A lot of things are happening quickly on the wolf season front and there are still a number of items that have to be determined before the season opens Oct. 15 – unless someone sues – but there is one thing we do know for sure at this point – hound hunters may pursue wolves with their dogs right now.
Sort of like a catch-and-release wolf season, except you can’t actually “catch” the wolf.
How so? It’s allowed under the state’s dog training laws in much the same way hound owners are allowed to train their dogs to trail coyotes or bears. The one difference from bear training would be that no license is required to train dogs on wolves – bear hunters must have a bear “B license” to run bears. Hunters may train hounds on wolves all year and there is no six-dog pack limit, like there would be during the actual wolf season.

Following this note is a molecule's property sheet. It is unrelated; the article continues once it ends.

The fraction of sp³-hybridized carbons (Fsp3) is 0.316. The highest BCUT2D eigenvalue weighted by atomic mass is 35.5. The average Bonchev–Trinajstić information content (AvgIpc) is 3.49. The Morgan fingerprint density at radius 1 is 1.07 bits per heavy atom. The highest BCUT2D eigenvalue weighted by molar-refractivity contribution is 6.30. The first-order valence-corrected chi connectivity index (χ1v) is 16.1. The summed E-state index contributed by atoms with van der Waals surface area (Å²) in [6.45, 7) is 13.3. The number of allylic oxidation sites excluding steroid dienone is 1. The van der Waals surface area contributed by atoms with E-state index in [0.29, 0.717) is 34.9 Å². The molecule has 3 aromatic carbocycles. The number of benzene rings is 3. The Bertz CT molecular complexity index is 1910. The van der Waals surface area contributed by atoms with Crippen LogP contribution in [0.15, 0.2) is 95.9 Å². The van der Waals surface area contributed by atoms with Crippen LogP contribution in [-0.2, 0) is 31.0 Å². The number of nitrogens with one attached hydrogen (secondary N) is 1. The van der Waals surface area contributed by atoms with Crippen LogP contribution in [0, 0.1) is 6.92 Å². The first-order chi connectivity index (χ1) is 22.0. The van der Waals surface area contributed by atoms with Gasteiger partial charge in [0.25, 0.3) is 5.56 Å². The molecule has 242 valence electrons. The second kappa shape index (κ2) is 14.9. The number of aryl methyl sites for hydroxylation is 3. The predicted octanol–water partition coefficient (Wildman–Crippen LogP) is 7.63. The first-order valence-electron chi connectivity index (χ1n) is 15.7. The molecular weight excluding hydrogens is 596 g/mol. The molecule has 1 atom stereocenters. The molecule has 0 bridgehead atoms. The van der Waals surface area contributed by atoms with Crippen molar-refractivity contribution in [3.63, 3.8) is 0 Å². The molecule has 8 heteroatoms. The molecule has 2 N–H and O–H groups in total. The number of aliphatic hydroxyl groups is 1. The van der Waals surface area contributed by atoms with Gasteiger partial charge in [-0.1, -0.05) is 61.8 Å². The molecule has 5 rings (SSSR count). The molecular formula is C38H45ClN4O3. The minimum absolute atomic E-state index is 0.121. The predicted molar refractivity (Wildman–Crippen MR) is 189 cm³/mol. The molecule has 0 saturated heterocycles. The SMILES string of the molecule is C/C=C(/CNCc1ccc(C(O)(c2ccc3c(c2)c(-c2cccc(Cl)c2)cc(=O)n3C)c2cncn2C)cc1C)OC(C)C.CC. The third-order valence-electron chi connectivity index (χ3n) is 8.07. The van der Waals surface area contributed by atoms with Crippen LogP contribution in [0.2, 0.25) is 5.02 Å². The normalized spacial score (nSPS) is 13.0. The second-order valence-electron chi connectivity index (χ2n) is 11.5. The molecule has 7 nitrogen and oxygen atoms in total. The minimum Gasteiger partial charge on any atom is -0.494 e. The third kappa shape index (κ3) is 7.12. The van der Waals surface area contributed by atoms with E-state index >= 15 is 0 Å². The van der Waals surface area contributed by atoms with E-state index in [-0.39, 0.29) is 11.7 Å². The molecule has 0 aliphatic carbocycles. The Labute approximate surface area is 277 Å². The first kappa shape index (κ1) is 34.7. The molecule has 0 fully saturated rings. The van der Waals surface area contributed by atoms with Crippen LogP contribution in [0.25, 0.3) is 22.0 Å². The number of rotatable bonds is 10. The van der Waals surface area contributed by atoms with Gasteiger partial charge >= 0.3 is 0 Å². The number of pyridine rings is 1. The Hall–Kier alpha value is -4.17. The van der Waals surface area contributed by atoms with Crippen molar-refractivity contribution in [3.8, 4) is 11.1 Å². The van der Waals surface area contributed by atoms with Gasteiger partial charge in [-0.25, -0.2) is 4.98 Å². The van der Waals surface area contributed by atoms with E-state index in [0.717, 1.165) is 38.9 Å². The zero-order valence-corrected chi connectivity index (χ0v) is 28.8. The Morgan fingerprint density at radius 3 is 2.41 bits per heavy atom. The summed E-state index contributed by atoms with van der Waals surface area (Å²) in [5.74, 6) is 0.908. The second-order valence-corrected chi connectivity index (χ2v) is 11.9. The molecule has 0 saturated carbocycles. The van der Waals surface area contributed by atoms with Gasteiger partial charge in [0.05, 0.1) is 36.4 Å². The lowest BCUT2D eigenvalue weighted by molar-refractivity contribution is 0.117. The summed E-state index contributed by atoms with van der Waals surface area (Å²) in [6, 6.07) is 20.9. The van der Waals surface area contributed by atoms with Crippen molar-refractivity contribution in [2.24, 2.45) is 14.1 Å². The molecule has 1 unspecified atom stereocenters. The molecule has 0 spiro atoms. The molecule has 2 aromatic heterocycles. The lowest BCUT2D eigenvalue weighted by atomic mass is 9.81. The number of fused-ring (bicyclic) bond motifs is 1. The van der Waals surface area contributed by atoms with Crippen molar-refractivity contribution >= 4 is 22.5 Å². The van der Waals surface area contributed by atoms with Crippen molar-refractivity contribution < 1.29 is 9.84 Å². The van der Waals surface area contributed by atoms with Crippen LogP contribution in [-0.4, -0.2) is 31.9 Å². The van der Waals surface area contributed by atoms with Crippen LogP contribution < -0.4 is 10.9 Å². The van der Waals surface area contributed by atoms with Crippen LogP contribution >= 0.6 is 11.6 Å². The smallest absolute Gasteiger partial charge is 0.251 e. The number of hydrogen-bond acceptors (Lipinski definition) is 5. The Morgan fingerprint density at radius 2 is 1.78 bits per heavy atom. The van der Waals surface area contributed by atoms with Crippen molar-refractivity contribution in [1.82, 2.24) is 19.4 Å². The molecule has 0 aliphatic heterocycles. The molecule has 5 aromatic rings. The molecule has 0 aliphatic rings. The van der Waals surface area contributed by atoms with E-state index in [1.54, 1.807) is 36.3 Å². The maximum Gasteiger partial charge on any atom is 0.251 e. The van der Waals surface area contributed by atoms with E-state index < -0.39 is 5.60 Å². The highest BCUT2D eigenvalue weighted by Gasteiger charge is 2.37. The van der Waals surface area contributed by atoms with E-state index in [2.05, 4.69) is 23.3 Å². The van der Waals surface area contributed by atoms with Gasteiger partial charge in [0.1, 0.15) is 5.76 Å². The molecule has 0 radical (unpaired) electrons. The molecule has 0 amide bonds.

We’ll have more on rules surrounding this activity in the July 13 issue of the newspaper.
One more wolf-related item – since wolves were removed from the Endangered Species List in late January, 39 wolves have been trapped or shot through June 25 for causing damage. Thirty wolves were trapped by federal trappers, seven were removed by landowners with permits, and two were shot by landowners while in the act of attacking domestic animals (no permit required in that situation). The DNR has issued about 100 permits to landowners in areas where wolves have been attacking livestock.